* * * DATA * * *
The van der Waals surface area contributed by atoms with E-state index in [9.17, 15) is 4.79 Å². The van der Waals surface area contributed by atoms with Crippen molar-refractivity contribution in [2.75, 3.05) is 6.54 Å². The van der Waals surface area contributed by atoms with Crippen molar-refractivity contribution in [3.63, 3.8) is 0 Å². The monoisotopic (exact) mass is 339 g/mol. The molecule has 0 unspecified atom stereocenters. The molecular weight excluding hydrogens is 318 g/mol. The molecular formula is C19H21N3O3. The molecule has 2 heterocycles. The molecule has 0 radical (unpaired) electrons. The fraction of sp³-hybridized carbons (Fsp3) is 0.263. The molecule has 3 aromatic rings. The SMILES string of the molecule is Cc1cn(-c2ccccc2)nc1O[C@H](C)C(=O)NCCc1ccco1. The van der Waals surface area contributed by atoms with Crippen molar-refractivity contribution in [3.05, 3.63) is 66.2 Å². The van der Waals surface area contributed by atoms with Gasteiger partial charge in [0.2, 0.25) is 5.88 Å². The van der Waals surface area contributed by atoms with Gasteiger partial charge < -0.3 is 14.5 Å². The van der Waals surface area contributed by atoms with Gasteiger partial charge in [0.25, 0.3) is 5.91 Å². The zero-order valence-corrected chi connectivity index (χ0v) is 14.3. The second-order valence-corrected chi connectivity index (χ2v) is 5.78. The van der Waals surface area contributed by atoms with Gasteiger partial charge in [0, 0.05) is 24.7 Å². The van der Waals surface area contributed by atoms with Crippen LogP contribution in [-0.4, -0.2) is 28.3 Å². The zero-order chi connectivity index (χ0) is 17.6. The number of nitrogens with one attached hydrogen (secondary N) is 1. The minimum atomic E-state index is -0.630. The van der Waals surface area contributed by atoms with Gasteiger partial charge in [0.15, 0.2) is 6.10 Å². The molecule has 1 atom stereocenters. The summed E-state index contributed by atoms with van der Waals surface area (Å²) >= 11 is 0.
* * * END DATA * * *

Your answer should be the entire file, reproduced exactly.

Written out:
The van der Waals surface area contributed by atoms with E-state index in [9.17, 15) is 4.79 Å². The van der Waals surface area contributed by atoms with Crippen molar-refractivity contribution in [2.75, 3.05) is 6.54 Å². The van der Waals surface area contributed by atoms with Crippen molar-refractivity contribution in [3.63, 3.8) is 0 Å². The monoisotopic (exact) mass is 339 g/mol. The molecule has 0 unspecified atom stereocenters. The molecular weight excluding hydrogens is 318 g/mol. The molecular formula is C19H21N3O3. The molecule has 2 heterocycles. The molecule has 0 radical (unpaired) electrons. The fraction of sp³-hybridized carbons (Fsp3) is 0.263. The molecule has 3 aromatic rings. The SMILES string of the molecule is Cc1cn(-c2ccccc2)nc1O[C@H](C)C(=O)NCCc1ccco1. The van der Waals surface area contributed by atoms with Crippen molar-refractivity contribution in [3.05, 3.63) is 66.2 Å². The van der Waals surface area contributed by atoms with Gasteiger partial charge in [0.2, 0.25) is 5.88 Å². The van der Waals surface area contributed by atoms with Gasteiger partial charge < -0.3 is 14.5 Å². The van der Waals surface area contributed by atoms with Gasteiger partial charge in [0.25, 0.3) is 5.91 Å². The zero-order valence-corrected chi connectivity index (χ0v) is 14.3. The second-order valence-corrected chi connectivity index (χ2v) is 5.78. The van der Waals surface area contributed by atoms with Gasteiger partial charge in [0, 0.05) is 24.7 Å². The van der Waals surface area contributed by atoms with Crippen LogP contribution in [-0.4, -0.2) is 28.3 Å². The zero-order chi connectivity index (χ0) is 17.6. The number of nitrogens with one attached hydrogen (secondary N) is 1. The minimum atomic E-state index is -0.630. The van der Waals surface area contributed by atoms with Gasteiger partial charge in [0.15, 0.2) is 6.10 Å². The molecule has 1 atom stereocenters. The summed E-state index contributed by atoms with van der Waals surface area (Å²) >= 11 is 0.